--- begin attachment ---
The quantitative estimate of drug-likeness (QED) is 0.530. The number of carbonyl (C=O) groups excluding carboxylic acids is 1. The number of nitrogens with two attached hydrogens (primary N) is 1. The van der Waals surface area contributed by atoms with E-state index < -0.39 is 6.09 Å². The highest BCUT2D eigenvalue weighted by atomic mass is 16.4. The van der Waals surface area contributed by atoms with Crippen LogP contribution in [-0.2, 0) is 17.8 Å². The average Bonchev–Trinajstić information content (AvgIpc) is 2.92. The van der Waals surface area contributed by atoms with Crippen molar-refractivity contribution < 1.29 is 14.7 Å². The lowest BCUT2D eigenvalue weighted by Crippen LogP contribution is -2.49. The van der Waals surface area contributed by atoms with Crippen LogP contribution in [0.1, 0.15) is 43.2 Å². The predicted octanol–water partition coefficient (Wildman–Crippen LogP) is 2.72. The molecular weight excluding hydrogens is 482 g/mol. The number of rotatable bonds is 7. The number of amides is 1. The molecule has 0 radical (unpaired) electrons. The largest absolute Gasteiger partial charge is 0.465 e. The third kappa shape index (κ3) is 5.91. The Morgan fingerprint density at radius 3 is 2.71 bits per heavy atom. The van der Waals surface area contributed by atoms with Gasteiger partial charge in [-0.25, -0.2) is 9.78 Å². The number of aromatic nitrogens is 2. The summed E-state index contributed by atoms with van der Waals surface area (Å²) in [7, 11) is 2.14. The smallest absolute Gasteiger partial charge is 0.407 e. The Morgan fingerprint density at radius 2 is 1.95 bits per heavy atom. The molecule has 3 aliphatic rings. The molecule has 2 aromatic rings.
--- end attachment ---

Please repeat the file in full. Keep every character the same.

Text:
The quantitative estimate of drug-likeness (QED) is 0.530. The number of carbonyl (C=O) groups excluding carboxylic acids is 1. The number of nitrogens with two attached hydrogens (primary N) is 1. The van der Waals surface area contributed by atoms with E-state index < -0.39 is 6.09 Å². The highest BCUT2D eigenvalue weighted by atomic mass is 16.4. The van der Waals surface area contributed by atoms with Crippen LogP contribution in [-0.2, 0) is 17.8 Å². The average Bonchev–Trinajstić information content (AvgIpc) is 2.92. The van der Waals surface area contributed by atoms with Crippen molar-refractivity contribution < 1.29 is 14.7 Å². The lowest BCUT2D eigenvalue weighted by Crippen LogP contribution is -2.49. The van der Waals surface area contributed by atoms with Crippen LogP contribution in [0.1, 0.15) is 43.2 Å². The predicted octanol–water partition coefficient (Wildman–Crippen LogP) is 2.72. The molecular weight excluding hydrogens is 482 g/mol. The number of rotatable bonds is 7. The number of amides is 1. The molecule has 0 radical (unpaired) electrons. The largest absolute Gasteiger partial charge is 0.465 e. The third kappa shape index (κ3) is 5.91. The Morgan fingerprint density at radius 3 is 2.71 bits per heavy atom. The van der Waals surface area contributed by atoms with Gasteiger partial charge in [-0.25, -0.2) is 9.78 Å². The number of aromatic nitrogens is 2. The summed E-state index contributed by atoms with van der Waals surface area (Å²) in [7, 11) is 2.14. The smallest absolute Gasteiger partial charge is 0.407 e. The Morgan fingerprint density at radius 2 is 1.95 bits per heavy atom. The molecule has 3 aliphatic rings. The molecule has 2 aromatic rings.